How to Define Bachmann? 'Extreme'

'New Yorker,' 'Newsweek' profiles reveal Tea Party favorite's challenges for 2012
By Matt Cantor,  Newser Staff
Posted Aug 8, 2011 1:59 PM CDT
How to Define Michele Bachmann? Extreme
In this June 29, 2011 file photo, Republican presidential candidate,Rep. Michele Bachmann, R-Minn., speaks in Charleston, S.C.   (AP Photo/Andy Dunaway, File)

(Newser) – Michele Bachmann kicks off the week as the subject of two profiles: A Newsweek cover story (whose cover image many, many people are calling creepy) and a New Yorker piece. Both suggest she's poised to do well in Iowa’s upcoming straw poll, but faces major hurdles to winning the Republican nomination. Some key points from the profiles:

  • In Newsweek, Lois Romano points to concerns over "the perception of hypocrisy": As a lawyer, for example, Bachmann represented Tea Party enemy the IRS. She also slammed President Obama’s stimulus, then sought funds from it.

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  • But what could be "more damaging" is the country's growing recognition that the Tea Party movement truly is a radical one, writes Romano. And the Tea Party itself could lose its taste for Bachmann if she places more emphasis on social issues than on cutting the federal budget.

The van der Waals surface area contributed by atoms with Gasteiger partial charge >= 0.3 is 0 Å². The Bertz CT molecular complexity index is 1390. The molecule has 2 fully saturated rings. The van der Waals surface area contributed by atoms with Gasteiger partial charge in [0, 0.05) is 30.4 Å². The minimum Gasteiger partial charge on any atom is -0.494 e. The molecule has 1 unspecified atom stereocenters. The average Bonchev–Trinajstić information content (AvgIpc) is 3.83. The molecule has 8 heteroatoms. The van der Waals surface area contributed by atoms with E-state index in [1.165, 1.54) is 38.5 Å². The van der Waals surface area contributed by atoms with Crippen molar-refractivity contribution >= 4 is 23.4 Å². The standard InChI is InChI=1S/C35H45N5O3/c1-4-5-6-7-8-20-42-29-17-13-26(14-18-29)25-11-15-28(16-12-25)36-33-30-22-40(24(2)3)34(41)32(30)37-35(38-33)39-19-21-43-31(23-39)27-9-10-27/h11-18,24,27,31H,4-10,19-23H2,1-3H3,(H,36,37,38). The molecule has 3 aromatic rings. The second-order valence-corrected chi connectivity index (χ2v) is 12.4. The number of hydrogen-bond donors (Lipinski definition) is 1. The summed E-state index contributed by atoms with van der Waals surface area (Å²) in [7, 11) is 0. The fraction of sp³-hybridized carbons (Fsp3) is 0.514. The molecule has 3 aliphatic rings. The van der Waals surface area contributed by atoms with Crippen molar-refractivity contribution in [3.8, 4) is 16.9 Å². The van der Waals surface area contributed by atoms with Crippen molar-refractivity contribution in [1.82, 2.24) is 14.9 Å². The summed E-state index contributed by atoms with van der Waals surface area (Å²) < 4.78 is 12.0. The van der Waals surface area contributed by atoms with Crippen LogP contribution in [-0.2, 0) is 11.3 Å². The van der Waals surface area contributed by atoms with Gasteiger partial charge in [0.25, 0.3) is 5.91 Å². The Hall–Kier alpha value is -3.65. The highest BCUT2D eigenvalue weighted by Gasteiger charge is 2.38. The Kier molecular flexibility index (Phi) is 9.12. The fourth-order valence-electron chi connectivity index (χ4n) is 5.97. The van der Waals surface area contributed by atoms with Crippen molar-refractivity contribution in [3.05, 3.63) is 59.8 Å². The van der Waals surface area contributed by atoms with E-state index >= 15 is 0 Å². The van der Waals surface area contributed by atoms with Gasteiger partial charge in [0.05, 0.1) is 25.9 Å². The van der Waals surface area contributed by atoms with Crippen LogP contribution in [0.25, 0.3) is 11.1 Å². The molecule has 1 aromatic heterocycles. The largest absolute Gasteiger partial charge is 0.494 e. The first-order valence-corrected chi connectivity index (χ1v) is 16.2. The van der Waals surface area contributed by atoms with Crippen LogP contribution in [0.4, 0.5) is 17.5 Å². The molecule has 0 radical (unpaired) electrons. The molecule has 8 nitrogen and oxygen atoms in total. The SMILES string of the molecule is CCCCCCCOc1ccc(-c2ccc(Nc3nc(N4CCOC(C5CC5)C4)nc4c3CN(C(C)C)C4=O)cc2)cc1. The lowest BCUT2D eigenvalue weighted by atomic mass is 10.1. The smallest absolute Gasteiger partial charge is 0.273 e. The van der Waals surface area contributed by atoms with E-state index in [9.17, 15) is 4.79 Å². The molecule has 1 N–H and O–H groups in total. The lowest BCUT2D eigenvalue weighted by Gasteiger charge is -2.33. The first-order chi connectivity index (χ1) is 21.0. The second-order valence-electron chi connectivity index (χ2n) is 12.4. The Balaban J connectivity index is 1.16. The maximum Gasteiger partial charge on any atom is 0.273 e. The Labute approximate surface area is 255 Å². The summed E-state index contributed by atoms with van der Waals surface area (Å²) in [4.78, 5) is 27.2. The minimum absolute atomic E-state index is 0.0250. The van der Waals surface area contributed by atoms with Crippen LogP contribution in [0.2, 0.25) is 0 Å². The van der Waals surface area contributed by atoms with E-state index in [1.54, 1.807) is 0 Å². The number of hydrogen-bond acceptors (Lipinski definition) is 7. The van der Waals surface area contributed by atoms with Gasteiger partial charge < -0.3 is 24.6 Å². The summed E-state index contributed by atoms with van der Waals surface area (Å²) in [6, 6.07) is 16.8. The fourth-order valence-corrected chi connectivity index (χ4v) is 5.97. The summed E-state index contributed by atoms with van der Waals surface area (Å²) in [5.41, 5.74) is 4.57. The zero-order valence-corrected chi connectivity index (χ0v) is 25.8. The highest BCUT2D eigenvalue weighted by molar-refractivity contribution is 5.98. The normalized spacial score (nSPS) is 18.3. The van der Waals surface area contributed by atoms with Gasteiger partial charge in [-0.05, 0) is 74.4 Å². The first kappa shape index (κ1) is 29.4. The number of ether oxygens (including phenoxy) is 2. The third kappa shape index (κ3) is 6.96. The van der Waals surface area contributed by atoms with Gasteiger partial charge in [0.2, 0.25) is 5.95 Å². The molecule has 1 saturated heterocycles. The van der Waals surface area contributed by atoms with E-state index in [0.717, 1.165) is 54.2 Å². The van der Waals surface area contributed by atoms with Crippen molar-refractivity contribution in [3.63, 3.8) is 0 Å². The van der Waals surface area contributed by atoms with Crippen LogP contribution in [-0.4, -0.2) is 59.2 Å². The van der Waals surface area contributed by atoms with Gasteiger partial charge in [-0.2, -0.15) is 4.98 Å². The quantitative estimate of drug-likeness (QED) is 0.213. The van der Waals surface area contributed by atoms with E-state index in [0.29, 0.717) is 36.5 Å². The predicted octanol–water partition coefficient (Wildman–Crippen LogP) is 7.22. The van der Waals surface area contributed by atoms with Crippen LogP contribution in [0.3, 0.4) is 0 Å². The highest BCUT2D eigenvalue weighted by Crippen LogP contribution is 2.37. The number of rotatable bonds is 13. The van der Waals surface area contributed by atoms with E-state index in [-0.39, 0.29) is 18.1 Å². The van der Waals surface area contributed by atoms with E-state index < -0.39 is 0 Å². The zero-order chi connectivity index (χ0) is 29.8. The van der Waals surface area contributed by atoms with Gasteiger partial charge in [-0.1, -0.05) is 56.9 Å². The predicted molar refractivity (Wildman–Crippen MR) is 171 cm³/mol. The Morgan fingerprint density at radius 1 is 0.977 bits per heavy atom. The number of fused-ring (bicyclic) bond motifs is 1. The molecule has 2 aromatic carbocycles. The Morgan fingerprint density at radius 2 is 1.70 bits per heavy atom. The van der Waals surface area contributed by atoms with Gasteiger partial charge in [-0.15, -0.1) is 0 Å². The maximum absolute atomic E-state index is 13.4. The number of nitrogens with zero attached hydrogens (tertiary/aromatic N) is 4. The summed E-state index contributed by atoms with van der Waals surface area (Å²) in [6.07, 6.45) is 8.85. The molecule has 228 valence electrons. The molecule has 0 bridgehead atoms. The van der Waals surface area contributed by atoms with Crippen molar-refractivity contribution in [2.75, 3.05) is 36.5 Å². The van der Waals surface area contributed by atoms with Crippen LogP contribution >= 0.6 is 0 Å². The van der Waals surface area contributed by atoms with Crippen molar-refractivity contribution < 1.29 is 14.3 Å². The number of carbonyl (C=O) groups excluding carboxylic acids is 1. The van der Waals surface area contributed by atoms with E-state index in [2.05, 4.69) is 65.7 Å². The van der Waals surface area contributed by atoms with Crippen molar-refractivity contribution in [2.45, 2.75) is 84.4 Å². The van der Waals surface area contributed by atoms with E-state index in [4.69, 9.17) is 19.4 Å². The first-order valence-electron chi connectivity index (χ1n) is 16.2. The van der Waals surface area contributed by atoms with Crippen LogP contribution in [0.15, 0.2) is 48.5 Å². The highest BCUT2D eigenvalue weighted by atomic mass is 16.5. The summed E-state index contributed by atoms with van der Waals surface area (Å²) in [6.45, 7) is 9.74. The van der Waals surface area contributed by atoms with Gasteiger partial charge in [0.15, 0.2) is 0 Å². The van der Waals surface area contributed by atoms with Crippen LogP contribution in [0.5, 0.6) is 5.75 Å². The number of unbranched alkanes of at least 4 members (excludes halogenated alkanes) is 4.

• In the New Yorker, Ryan Lizza writes that alongside her reputation for verbal gaffes, her personal history includes “a set of beliefs more extreme than those of any American politician of her stature."
  • Lizza notes that Bachmann’s law school had trouble getting accredited because “the Bible, not the Constitution or conventional jurisprudence, guides the curriculum.”
  • Her personal stories are a little mixed-up, Lizza writes. She set a detailed family history in Iowa when in fact it occurred in Wisconsin; she calls herself an “accidental candidate,” but she raised the prospect of running for office for a year before doing so.
  • Why does Bachmann, but not Mitt Romeny, get picked apart by Matt Drudge? He's best friends with Romney's campaign manager, explains her speech coach. Bachmann agrees, "You never see anything about Romney on Drudge—ever."
(Read more Michele Bachmann stories.)

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